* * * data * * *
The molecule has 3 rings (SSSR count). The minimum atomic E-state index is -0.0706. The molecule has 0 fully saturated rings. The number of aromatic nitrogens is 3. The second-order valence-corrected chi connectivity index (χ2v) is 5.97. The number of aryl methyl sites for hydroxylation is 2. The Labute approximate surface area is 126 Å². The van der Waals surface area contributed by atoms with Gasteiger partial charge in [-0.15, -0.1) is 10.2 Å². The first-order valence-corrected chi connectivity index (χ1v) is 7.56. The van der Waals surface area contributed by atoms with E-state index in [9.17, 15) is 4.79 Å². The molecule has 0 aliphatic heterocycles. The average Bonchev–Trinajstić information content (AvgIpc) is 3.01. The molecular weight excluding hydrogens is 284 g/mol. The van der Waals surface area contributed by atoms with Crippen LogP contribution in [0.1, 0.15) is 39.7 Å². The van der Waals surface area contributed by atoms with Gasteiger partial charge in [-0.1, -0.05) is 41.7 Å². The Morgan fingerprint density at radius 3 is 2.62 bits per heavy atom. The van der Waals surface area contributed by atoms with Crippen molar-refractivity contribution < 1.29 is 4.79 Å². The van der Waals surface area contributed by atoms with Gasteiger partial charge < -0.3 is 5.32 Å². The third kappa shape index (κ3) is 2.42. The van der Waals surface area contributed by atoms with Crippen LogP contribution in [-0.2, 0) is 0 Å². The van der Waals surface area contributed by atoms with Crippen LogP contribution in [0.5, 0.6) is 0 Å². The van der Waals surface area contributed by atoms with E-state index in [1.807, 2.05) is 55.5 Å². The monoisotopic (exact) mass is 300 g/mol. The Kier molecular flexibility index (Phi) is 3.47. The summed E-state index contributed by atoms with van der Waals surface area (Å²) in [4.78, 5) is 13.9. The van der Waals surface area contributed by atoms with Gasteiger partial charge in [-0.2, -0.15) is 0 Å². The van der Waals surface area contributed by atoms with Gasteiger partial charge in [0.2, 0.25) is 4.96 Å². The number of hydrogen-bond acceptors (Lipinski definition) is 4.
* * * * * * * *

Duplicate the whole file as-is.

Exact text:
The molecule has 3 rings (SSSR count). The minimum atomic E-state index is -0.0706. The molecule has 0 fully saturated rings. The number of aromatic nitrogens is 3. The second-order valence-corrected chi connectivity index (χ2v) is 5.97. The number of aryl methyl sites for hydroxylation is 2. The Labute approximate surface area is 126 Å². The van der Waals surface area contributed by atoms with Gasteiger partial charge in [-0.15, -0.1) is 10.2 Å². The first-order valence-corrected chi connectivity index (χ1v) is 7.56. The van der Waals surface area contributed by atoms with E-state index in [9.17, 15) is 4.79 Å². The molecule has 0 aliphatic heterocycles. The average Bonchev–Trinajstić information content (AvgIpc) is 3.01. The molecular weight excluding hydrogens is 284 g/mol. The van der Waals surface area contributed by atoms with Crippen LogP contribution in [0.1, 0.15) is 39.7 Å². The van der Waals surface area contributed by atoms with Gasteiger partial charge in [-0.1, -0.05) is 41.7 Å². The Morgan fingerprint density at radius 3 is 2.62 bits per heavy atom. The van der Waals surface area contributed by atoms with Crippen molar-refractivity contribution < 1.29 is 4.79 Å². The van der Waals surface area contributed by atoms with Gasteiger partial charge < -0.3 is 5.32 Å². The third kappa shape index (κ3) is 2.42. The van der Waals surface area contributed by atoms with Crippen LogP contribution in [-0.2, 0) is 0 Å². The van der Waals surface area contributed by atoms with Crippen LogP contribution in [0.5, 0.6) is 0 Å². The van der Waals surface area contributed by atoms with E-state index in [1.807, 2.05) is 55.5 Å². The monoisotopic (exact) mass is 300 g/mol. The Kier molecular flexibility index (Phi) is 3.47. The summed E-state index contributed by atoms with van der Waals surface area (Å²) in [4.78, 5) is 13.9. The van der Waals surface area contributed by atoms with Gasteiger partial charge in [-0.2, -0.15) is 0 Å². The van der Waals surface area contributed by atoms with Gasteiger partial charge in [0.2, 0.25) is 4.96 Å². The number of hydrogen-bond acceptors (Lipinski definition) is 4.